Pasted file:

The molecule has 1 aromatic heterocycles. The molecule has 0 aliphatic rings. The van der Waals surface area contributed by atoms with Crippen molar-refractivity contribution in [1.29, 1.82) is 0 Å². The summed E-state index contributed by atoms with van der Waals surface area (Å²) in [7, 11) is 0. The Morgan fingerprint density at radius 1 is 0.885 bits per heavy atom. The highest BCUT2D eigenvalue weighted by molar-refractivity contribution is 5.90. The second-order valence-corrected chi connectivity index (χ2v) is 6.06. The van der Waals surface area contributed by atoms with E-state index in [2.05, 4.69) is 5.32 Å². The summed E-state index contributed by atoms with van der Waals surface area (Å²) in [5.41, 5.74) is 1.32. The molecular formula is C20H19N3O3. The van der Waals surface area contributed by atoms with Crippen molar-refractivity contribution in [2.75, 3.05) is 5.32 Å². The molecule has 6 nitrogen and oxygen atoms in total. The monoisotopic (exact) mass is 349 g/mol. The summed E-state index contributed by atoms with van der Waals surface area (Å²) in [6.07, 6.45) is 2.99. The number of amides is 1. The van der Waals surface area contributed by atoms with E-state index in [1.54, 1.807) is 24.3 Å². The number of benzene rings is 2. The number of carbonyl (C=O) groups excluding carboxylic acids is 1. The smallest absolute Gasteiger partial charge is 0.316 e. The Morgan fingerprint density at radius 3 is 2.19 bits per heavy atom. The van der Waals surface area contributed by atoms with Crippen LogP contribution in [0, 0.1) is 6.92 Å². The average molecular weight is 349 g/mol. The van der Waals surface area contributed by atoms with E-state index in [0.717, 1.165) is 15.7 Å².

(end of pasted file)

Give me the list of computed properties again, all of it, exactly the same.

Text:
The molecule has 1 aromatic heterocycles. The molecule has 0 aliphatic rings. The van der Waals surface area contributed by atoms with Crippen molar-refractivity contribution in [1.29, 1.82) is 0 Å². The summed E-state index contributed by atoms with van der Waals surface area (Å²) in [7, 11) is 0. The Morgan fingerprint density at radius 1 is 0.885 bits per heavy atom. The highest BCUT2D eigenvalue weighted by molar-refractivity contribution is 5.90. The second-order valence-corrected chi connectivity index (χ2v) is 6.06. The van der Waals surface area contributed by atoms with E-state index in [2.05, 4.69) is 5.32 Å². The summed E-state index contributed by atoms with van der Waals surface area (Å²) in [5.41, 5.74) is 1.32. The molecular formula is C20H19N3O3. The van der Waals surface area contributed by atoms with Crippen molar-refractivity contribution in [2.75, 3.05) is 5.32 Å². The molecule has 6 nitrogen and oxygen atoms in total. The monoisotopic (exact) mass is 349 g/mol. The summed E-state index contributed by atoms with van der Waals surface area (Å²) in [6.07, 6.45) is 2.99. The number of amides is 1. The van der Waals surface area contributed by atoms with E-state index in [1.54, 1.807) is 24.3 Å². The number of benzene rings is 2. The number of carbonyl (C=O) groups excluding carboxylic acids is 1. The smallest absolute Gasteiger partial charge is 0.316 e. The Morgan fingerprint density at radius 3 is 2.19 bits per heavy atom. The van der Waals surface area contributed by atoms with Crippen LogP contribution in [0, 0.1) is 6.92 Å². The average molecular weight is 349 g/mol. The van der Waals surface area contributed by atoms with E-state index in [0.717, 1.165) is 15.7 Å².